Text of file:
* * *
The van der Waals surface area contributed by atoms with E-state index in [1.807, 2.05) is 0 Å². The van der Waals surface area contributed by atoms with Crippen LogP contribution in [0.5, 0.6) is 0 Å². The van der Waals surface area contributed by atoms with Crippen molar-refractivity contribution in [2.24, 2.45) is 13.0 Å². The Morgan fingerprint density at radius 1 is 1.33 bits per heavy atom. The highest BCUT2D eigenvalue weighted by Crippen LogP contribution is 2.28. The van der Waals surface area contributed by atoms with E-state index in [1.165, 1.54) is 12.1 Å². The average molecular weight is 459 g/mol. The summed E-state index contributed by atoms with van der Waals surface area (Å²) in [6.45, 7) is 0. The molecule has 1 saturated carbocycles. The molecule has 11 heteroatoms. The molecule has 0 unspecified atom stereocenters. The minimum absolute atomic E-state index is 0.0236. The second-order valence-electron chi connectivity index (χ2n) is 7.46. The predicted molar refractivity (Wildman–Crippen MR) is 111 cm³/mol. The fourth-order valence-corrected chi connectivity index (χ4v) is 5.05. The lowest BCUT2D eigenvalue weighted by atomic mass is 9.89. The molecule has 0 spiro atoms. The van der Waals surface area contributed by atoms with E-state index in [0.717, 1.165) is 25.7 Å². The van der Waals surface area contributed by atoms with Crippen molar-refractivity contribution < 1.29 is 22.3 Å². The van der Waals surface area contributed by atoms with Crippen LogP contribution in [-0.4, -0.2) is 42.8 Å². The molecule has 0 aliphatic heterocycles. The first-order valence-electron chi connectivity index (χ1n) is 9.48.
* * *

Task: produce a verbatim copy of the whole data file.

The van der Waals surface area contributed by atoms with E-state index in [1.807, 2.05) is 0 Å². The van der Waals surface area contributed by atoms with Crippen LogP contribution in [0.5, 0.6) is 0 Å². The van der Waals surface area contributed by atoms with Crippen molar-refractivity contribution in [2.24, 2.45) is 13.0 Å². The Morgan fingerprint density at radius 1 is 1.33 bits per heavy atom. The highest BCUT2D eigenvalue weighted by Crippen LogP contribution is 2.28. The van der Waals surface area contributed by atoms with E-state index in [1.165, 1.54) is 12.1 Å². The average molecular weight is 459 g/mol. The summed E-state index contributed by atoms with van der Waals surface area (Å²) in [6.45, 7) is 0. The molecule has 1 saturated carbocycles. The molecule has 11 heteroatoms. The molecule has 0 unspecified atom stereocenters. The minimum absolute atomic E-state index is 0.0236. The second-order valence-electron chi connectivity index (χ2n) is 7.46. The predicted molar refractivity (Wildman–Crippen MR) is 111 cm³/mol. The fourth-order valence-corrected chi connectivity index (χ4v) is 5.05. The lowest BCUT2D eigenvalue weighted by atomic mass is 9.89. The molecule has 0 spiro atoms. The van der Waals surface area contributed by atoms with E-state index in [0.717, 1.165) is 25.7 Å². The van der Waals surface area contributed by atoms with Crippen molar-refractivity contribution < 1.29 is 22.3 Å². The van der Waals surface area contributed by atoms with Crippen LogP contribution in [-0.4, -0.2) is 42.8 Å². The molecule has 0 aliphatic heterocycles. The first-order valence-electron chi connectivity index (χ1n) is 9.48.